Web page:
My PhD programme is starting in less than one month but I don't feel ready for it. I had a brief discussion with my supervisor about the topic I will be studying. However, as it is a novel idea, I can't find many relevant papers. The things I learnt during my undergrad all appear to be too simple and useless for this topic. Postdocs in the lab don't know much about this topic either.
Has anyone had similar problem before? How did you get through it?
It's good to be a bit nervous, the most important thing is that your excited to start (despite this problem), which i assume you are?
what is your topic by the way?
I'm in a very similar situation, my undergraduate degree is is pharmaceutics and I'm starting a PhD in dentistry so quite different. I'm just looking it as a bigger challenge and that by the end I will be have more knowledge in a larger subject area.
Regarding there not being many papers, this is bound to be a problem to some people and I doubt your alone in that respect. There will be some relevant information you may just have to broaden your search so the papers are perhaps less relevant than your initial search.
It may also be the case that because you have not studied this topic as an undergraduate you may need to read in the topic area (some basic things) to be able to know what is relevant when you are searching, is this makes sense??? Just be calm and don't worry you are not alone and your knowledge will rapidly increase until in a few months you will be wondering why you were even bothered about this in the first place.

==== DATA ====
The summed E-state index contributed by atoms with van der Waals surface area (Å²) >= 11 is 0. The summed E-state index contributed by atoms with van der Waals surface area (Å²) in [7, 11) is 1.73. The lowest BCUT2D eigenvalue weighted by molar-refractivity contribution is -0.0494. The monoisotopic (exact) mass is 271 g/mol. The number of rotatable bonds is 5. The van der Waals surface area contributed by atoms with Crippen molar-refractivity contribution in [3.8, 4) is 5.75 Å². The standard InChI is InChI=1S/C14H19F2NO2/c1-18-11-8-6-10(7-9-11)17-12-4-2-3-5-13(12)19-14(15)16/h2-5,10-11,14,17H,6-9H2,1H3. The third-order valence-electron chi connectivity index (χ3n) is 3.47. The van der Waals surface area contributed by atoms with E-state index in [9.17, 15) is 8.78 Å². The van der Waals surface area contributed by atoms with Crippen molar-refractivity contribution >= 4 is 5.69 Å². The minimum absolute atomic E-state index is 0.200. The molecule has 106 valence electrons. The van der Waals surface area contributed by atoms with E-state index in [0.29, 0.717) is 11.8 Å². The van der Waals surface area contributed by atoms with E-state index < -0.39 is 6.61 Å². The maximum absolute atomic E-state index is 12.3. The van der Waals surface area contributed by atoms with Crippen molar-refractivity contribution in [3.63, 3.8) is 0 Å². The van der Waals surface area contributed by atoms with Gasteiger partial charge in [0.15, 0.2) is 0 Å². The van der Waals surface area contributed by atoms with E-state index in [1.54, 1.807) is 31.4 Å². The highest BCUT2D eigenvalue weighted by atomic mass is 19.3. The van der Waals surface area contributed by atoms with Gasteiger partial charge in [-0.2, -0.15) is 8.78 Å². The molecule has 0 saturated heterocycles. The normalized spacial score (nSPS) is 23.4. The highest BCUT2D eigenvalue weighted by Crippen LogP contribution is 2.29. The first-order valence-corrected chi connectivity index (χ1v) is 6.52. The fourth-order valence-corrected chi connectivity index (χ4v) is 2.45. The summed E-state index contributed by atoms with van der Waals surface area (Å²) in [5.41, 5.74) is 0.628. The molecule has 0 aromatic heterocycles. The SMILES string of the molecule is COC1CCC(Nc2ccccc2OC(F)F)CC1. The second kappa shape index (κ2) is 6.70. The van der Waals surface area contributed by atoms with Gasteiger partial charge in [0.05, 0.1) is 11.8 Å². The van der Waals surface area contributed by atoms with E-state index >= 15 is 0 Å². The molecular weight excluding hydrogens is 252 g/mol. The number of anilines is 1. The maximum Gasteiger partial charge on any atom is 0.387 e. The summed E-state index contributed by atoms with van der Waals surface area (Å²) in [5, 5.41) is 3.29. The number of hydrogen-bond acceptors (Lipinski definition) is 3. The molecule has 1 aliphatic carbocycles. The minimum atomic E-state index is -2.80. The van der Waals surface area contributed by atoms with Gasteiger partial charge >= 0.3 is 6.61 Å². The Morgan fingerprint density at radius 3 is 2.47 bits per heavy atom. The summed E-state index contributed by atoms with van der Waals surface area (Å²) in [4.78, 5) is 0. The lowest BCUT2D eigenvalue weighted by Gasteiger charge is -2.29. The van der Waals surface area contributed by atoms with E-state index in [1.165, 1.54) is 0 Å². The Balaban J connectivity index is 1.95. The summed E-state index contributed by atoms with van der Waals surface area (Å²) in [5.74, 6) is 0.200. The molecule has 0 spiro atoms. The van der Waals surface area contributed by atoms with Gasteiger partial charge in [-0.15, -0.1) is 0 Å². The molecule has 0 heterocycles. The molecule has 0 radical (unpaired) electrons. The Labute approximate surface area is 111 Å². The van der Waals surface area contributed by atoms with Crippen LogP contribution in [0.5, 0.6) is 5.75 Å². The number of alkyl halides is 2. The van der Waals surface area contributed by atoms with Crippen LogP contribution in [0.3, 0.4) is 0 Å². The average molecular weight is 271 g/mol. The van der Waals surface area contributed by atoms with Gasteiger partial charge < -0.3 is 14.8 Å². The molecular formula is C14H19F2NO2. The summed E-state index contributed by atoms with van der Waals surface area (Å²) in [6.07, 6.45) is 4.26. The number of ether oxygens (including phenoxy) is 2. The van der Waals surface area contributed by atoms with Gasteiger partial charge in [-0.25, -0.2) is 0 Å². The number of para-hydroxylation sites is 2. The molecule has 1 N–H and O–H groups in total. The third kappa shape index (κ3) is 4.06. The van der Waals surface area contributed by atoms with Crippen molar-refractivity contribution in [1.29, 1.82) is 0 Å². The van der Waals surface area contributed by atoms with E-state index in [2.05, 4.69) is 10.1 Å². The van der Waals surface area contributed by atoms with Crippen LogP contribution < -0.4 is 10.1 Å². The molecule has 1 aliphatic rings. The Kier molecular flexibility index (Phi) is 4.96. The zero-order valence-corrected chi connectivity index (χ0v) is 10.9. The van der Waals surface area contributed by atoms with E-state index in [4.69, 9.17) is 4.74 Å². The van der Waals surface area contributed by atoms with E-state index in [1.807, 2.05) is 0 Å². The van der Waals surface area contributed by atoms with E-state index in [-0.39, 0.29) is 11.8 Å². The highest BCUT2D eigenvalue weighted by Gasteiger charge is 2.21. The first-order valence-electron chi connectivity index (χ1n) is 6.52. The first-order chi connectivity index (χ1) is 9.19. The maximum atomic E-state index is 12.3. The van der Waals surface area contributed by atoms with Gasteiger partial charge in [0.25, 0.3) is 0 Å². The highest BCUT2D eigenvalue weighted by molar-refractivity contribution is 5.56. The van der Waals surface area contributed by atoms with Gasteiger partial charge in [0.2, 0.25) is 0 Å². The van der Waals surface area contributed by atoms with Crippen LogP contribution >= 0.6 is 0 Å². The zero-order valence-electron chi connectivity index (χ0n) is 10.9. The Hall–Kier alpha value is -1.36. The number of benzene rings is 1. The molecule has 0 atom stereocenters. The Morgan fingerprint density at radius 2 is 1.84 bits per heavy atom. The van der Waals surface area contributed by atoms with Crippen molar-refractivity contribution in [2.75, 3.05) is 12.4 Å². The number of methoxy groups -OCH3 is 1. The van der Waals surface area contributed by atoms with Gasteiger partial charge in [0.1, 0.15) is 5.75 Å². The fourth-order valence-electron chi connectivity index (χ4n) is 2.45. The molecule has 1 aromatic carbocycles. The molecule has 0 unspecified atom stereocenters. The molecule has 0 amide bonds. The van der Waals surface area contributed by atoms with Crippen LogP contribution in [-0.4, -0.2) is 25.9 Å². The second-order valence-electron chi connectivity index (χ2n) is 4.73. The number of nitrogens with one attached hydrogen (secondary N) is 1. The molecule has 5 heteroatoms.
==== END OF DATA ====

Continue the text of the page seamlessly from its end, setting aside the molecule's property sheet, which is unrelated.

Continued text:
Hope this helps
I started my PhD about three weeks ago after a long break from academia. Not only had I been out of science for several years but I also changed from a rather qualitative to a heavily quantitative science. You won't know everything you need to know on your first day: if you did, why would you need three years? One thing that has helped me loads has been project planning, thinking about workflow and how to find the information that I need, how to structure my literature review, how to prioritise my background reading etc (especially with trying to learn a new way of thinking within a matter of weeks). The project management structure has helped me stay calm and feel that I know what I'm doing -- I might not know everything about my topic, but I feel like I understand what is expected of me, and I have a definite system for building up my background knowledge.
Keep calm and carry on :)
I remember when I started my PhD I had the exact same thought. After a few months, I wondered how I would get through all of the articles that had potential relevancy to my topic. Take it slow and plan it out. Start with a list of key words you know and find some sources on those. As you read through them, take note of the sources they use, especially if it was in a paragraph that you took some notes from. These will help you build you keyword searches up faster then you realize. Keep hacking away at the lists; remembering that some will be more useful than others.